Not only do they have accessible kayaks, they also provide rides on accessible powerboats and sailboats, including the latest addition to their fleet – The Impossible Dream – a 60 foot catamaran financed and lead by Deborah Mellen.

Deb Mellen on the Impossible Dream.

The Impossible Dream is on a mission of showing how purposeful design and technology can open up the water and improve the quality of life of people with disabilities. Impossible Dream will be sailing up the east coast this summer. Visit impossibledream.us and learn how you can go for a sail.

Harry on the Impossible Dream while docked in Rhode Island.

Meaning to literally get a move on it, “Shake-A-leg” is doing just that; helping people get out on the water and do something that seemed impossible, over and over again all year round.

Visit them online: Shake-A-Leg Miami

Watch the Videos

Shake a Leg Promotional Video Final Cut HD

Dr. Mitchell Tepper, a quadriplegic, visits The Impossible Dream @ Shake-A-Leg Miami

Dreaming with Adventurous Wheels — Cuba Journey: The Impossible Dream

From cruise ships to fishing boats, there has been some outstanding accessible ships built over the last two decades, but in the world of yachts, few have been given the full accessible treatment, which is exactly what makes the Impossible Dream so extraordinary.

Initially created in England by Mike Browne, a paraplegic injured in a skiing accident, he decided to build the Impossible Dream, a 60ft catamaran, so he could sail independently. The ship was also captained by Geoff Holt in 2010 when he became the first quadriplegic to cross the Atlantic Ocean.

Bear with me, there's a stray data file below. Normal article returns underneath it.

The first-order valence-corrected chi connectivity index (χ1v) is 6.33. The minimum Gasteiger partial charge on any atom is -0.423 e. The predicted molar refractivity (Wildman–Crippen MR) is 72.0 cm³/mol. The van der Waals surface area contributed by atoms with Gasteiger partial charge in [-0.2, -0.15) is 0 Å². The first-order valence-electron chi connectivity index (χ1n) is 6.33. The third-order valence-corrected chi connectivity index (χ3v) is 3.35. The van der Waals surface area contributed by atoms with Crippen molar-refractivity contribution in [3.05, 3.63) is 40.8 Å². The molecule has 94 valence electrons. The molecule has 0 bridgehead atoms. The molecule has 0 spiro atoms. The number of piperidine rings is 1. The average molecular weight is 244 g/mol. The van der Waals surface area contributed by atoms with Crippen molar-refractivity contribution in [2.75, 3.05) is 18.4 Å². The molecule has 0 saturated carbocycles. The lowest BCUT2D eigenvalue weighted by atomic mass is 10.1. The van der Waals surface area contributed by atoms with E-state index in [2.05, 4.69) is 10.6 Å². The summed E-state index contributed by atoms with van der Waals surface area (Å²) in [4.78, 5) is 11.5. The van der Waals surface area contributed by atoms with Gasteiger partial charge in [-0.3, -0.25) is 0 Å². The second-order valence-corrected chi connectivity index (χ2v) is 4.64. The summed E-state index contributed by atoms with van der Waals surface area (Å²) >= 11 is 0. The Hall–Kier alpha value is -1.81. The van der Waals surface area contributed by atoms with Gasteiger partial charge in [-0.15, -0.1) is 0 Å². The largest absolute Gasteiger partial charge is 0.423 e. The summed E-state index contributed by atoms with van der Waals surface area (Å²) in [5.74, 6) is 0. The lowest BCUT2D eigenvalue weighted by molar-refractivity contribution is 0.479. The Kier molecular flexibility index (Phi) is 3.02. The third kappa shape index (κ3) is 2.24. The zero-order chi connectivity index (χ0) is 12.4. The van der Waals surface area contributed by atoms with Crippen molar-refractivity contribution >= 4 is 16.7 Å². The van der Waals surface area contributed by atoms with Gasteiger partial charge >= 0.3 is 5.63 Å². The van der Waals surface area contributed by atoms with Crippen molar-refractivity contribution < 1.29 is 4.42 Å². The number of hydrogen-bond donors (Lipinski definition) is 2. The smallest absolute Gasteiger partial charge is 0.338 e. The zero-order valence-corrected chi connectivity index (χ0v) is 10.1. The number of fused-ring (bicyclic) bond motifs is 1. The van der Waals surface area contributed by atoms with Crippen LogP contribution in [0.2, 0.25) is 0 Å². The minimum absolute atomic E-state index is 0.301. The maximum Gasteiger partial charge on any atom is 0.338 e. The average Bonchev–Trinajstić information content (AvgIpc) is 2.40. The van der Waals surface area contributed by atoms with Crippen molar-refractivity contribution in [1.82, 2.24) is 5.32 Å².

But after owning it for 10 years, he wanted others to experience it so he sold it to Deborah Mellen, a paraplegic living in Miami, who had fallen in love with adapted sailing post-injury after being introduced to the sport by Shake-a-Leg (a Miami-based adapted sailing organization). It was fate the way the boat ended up in her hands.

After discovering sailing, she wanted to help acquire a larger ship for Shake-a-Leg. When she found out the Impossible Dream was for sale, she bought it on the spot after taking a tour.

The Impossible Dream is impressive. It has state-of-the-art controls and a fully accessible cockpit with a knob on the helm for easier steering and push button sail hoists allowing anyone to raise the sails. The ship has a stunning 85 foot mast as well to accommodate the boat’s width of 27’.